Salmonella outbreaks linked to baby poultry exposure

NEW YORK Thu Mar 29, 2007 3:56pm EDT

Ducklings congregate around a water container during the Changchun International Agriculture & Food Exposition in Changchun, capital of northeast China's Jilin province August 15, 2006. You may decide that a baby chick or duckling is not the best pet for your child after considering the implications of today's report from the Centers for Disease Control and Prevention on a recent salmonellosis outbreak that was traced back to these little creatures. REUTERS/China Daily

Ducklings congregate around a water container during the Changchun International Agriculture & Food Exposition in Changchun, capital of northeast China's Jilin province August 15, 2006. You may decide that a baby chick or duckling is not the best pet for your child after considering the implications of today's report from the Centers for Disease Control and Prevention on a recent salmonellosis outbreak that was traced back to these little creatures.

Credit: Reuters/China Daily

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NEW YORK (Reuters Health) - You may decide that a baby chick or duckling is not the best pet for your child after considering the implications of today's report from the Centers for Disease Control and Prevention on a recent salmonellosis outbreak that was traced back to these little creatures.

Three outbreaks of salmonellosis that occurred in the U.S. in 2006 appear to have resulted from contact with baby poultry from hatcheries, the CDC reported Thursday. This is the first year that more than one outbreak of the disease associated with baby poultry has been recognized.

Salmonellosis is an infection with a bacterial class called Salmonella, which is spread through the feces. Most persons with salmonellosis develop diarrhea, fever, and abdominal cramps within 72 hours after infection.

The majority of people recover without treatment, but soon may develop diarrhea so severe that they must be hospitalized; and the infection can even cause death unless the person is treated promptly with antibiotics. The elderly, infants, and those with impaired immune systems are more likely to have a severe illness.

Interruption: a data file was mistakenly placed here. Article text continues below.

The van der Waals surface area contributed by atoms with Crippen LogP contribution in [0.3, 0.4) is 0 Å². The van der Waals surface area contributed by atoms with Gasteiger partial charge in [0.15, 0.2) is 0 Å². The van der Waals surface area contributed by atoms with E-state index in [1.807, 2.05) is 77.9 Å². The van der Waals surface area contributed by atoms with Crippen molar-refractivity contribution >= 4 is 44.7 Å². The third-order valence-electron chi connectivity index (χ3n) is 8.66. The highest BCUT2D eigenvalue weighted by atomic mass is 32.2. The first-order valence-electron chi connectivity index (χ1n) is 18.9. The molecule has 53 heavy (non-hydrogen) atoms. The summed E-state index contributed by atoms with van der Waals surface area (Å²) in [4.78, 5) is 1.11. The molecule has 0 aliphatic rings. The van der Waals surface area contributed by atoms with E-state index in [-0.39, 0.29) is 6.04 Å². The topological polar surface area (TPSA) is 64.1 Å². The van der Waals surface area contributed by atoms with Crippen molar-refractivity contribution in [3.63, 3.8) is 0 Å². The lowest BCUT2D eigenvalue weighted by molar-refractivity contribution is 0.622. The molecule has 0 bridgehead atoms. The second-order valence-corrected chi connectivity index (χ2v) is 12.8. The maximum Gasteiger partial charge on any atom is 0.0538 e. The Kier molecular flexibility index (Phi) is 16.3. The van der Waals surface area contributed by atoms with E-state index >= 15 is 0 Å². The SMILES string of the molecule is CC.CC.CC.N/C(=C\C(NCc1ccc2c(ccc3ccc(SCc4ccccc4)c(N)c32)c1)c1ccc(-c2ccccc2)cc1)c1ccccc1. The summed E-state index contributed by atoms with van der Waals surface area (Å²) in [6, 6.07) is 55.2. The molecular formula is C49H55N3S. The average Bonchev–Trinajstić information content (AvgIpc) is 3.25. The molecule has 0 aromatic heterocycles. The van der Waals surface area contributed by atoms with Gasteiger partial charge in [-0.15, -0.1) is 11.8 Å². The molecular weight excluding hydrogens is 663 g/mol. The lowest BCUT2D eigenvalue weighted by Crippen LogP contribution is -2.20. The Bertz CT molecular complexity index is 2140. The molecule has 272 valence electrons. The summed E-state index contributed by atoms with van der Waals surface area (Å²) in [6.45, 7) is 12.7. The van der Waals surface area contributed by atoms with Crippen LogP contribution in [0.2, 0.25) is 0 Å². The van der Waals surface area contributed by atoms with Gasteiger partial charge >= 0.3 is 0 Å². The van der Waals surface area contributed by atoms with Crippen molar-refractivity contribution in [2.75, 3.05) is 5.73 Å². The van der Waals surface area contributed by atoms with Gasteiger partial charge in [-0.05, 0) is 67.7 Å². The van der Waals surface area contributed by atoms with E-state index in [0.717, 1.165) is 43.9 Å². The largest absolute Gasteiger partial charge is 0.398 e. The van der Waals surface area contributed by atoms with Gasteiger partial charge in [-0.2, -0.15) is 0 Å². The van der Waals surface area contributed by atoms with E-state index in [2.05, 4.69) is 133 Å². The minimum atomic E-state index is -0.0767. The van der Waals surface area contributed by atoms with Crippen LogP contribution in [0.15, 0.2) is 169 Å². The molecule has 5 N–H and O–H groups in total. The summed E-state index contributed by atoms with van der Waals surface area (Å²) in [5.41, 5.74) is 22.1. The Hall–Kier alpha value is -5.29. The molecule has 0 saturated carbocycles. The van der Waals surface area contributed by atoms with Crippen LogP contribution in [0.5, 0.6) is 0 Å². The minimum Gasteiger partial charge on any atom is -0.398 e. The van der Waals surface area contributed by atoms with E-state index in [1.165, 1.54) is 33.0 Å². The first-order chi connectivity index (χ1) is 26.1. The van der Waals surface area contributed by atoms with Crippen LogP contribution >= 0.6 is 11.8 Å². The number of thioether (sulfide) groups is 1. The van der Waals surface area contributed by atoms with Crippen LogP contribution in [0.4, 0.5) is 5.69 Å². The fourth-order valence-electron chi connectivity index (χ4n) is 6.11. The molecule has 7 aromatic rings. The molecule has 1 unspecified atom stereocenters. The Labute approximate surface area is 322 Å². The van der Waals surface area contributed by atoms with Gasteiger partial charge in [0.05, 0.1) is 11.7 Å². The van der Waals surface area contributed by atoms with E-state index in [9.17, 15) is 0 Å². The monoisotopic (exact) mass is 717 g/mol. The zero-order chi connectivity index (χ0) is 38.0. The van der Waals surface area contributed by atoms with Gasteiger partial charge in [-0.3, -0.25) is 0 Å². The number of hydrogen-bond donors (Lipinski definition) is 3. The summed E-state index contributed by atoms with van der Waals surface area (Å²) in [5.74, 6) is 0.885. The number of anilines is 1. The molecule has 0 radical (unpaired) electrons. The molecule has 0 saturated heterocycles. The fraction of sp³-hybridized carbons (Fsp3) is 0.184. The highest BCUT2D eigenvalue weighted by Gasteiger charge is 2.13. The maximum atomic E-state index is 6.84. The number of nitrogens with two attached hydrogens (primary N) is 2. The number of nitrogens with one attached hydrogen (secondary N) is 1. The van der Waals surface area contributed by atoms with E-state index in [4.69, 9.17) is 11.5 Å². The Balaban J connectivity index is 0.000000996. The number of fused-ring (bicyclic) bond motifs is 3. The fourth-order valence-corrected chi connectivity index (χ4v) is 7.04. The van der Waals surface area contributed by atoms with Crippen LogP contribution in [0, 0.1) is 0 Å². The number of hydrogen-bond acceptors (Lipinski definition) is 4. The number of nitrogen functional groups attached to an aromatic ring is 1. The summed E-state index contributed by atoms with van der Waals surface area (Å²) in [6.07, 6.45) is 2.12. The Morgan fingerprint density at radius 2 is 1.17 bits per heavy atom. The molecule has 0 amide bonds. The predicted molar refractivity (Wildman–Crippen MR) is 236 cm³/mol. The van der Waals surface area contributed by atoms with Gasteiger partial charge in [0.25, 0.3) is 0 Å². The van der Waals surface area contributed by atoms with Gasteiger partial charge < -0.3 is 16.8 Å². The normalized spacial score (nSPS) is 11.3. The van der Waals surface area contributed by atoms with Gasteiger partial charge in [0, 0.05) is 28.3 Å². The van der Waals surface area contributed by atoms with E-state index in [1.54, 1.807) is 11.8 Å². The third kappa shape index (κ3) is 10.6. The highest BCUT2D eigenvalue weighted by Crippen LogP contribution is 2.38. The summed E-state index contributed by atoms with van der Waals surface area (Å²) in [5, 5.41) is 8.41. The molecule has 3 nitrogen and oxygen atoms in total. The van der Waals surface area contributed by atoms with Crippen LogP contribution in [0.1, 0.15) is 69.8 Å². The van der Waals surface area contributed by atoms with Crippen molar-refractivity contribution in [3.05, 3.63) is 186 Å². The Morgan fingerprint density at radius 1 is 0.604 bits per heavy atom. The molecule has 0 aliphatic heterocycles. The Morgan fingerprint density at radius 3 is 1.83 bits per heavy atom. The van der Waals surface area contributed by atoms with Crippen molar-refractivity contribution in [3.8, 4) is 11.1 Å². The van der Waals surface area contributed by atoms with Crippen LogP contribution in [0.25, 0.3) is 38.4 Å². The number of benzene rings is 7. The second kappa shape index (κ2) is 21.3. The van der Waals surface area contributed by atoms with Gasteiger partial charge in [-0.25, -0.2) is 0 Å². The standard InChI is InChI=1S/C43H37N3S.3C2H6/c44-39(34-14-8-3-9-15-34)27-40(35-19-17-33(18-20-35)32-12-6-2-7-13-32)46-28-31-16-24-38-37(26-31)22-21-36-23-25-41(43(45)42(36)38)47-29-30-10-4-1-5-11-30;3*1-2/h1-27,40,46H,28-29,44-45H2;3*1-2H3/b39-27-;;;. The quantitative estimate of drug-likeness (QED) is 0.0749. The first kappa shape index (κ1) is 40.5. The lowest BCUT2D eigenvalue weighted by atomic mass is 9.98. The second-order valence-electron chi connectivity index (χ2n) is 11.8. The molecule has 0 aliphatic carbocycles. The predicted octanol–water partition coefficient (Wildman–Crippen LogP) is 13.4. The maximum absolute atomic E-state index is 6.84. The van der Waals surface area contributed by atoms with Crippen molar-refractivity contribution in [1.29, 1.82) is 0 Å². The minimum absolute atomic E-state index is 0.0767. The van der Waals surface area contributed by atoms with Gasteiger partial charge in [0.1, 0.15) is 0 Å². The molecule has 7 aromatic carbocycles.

Hand washing and not permitting young children to handle these animals are key measures in preventing future outbreaks, the report indicates.

Baby poultry, especially chicks and ducklings, are a well-known source of salmonellosis, investigators from the CDC and elsewhere note in the Morbidity and Mortality Weekly Report.

The risk of salmonellosis is increases during springtime and the Easter season as many parents give chicks and ducklings as pets to their children. Children's propensity to put their fingers in their mouths coupled with their developing immune systems place them at higher risk than adults for developing the disease.

The 2006 outbreaks took place in Michigan, Nebraska, and Oregon, and began around springtime and were traced to contact with baby poultry bought at agricultural feed stores. These feed stores were found to have received the animals from one hatchery in each of the states.

The report indicates that most of the people who bought baby poultry were unaware that the birds can transmit Salmonella to humans. "Although baby birds such as chicks and ducklings might not appear dirty, they can have feces on their feathers and beaks, areas that children are more likely to touch or place in their mouths, possibly resulting in infection," the authors of an editorial note warn.

"To reduce the risk for illness or death from salmonellosis," they state, "persons should be educated about the risks of contact with baby poultry, should avoid contact with bird feces, and should wash their hands with soap and warm water after handling baby poultry or anything that has been in contact with them."

In addition, the article emphasizes that children younger than 5 years of age should not be allowed to handle baby birds of any type.

SOURCE: Morbidity and Mortality Weekly Report, March 30, 2007.

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